Background: This paper explores the implementation and sustenance of universal health coverage (UHC) in Costa Rica, discussing the development of a social security scheme that covered 5% of the population in 1940, to one that finances and provides comprehensive healthcare to the whole population today. The scheme is financed by mandatory, tri-partite social insurance contributions complemented by tax funding to cover the poor.
Methods: The analysis takes a historical perspective and explores the policy process including the key actors and their relative influence in decision-making. Data were collected using qualitative research instruments, including a review of literature, institutional and other documents, and in-depth interviews with key informants.
Results: Key lessons to be learned are: (i) population health was high on the political agenda in Costa Rica, in particular before the 1980s when UHC was enacted and the transfer of hospitals to the social security institution took place. Opposition to UHC could therefore be contained through negotiation and implemented incrementally despite the absence of real consensus among the policy elite; (ii) since the 1960s, the social security institution has been responsible for UHC in Costa Rica. This institution enjoys financial and managerial autonomy relative to the general government, which has also facilitated the UHC policy implementation process; (iii) UHC was simultaneously constructed on three pillars that reciprocally strengthened each other: increasing population coverage, increasing availability of financial resources based on solidarity financing mechanisms, and increasing service coverage, ultimately offering comprehensive health services and the same benefits to every resident in the country; (iv) particularly before the 1980s, the fruits of economic growth were structurally invested in health and other universal social policies, in particular education and sanitation. The social security institution became a flagship of Costa Rica’s national development strategy which reinforced its political importance and contributed to its longer-term sustainability and that of UHC.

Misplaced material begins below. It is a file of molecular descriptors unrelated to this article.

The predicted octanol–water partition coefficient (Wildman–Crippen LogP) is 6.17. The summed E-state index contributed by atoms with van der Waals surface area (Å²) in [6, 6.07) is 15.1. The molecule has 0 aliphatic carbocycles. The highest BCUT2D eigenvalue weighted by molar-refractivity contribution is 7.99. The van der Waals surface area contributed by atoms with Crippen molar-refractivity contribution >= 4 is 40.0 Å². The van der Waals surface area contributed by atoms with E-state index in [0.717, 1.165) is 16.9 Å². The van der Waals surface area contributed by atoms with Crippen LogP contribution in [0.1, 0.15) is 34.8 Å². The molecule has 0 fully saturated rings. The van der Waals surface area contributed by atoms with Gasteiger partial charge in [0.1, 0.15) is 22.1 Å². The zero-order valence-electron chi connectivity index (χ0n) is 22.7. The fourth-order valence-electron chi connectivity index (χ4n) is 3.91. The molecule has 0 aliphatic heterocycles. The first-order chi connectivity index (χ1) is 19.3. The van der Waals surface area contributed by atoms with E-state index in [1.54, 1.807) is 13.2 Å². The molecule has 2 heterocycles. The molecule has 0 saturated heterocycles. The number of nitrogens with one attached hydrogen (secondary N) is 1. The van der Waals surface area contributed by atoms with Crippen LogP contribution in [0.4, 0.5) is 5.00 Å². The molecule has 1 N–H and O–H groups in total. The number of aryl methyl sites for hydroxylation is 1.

Conclusions: UHC has been achieved in Costa Rica because it was supported at the highest political level within a favourable socio-economic and political context. Once achieved, UHC became an entitlement for the population and now enjoys broad public support.
Vargas, J.R.; Muiser, J. Promoting universal financial protection: a policy analysis of universal health coverage in Costa Rica (1940&#8211;2000). Health Research Policy and Systems (2013) 11 (1) 28. [DOI: 10.1186/1478-4505-11-28]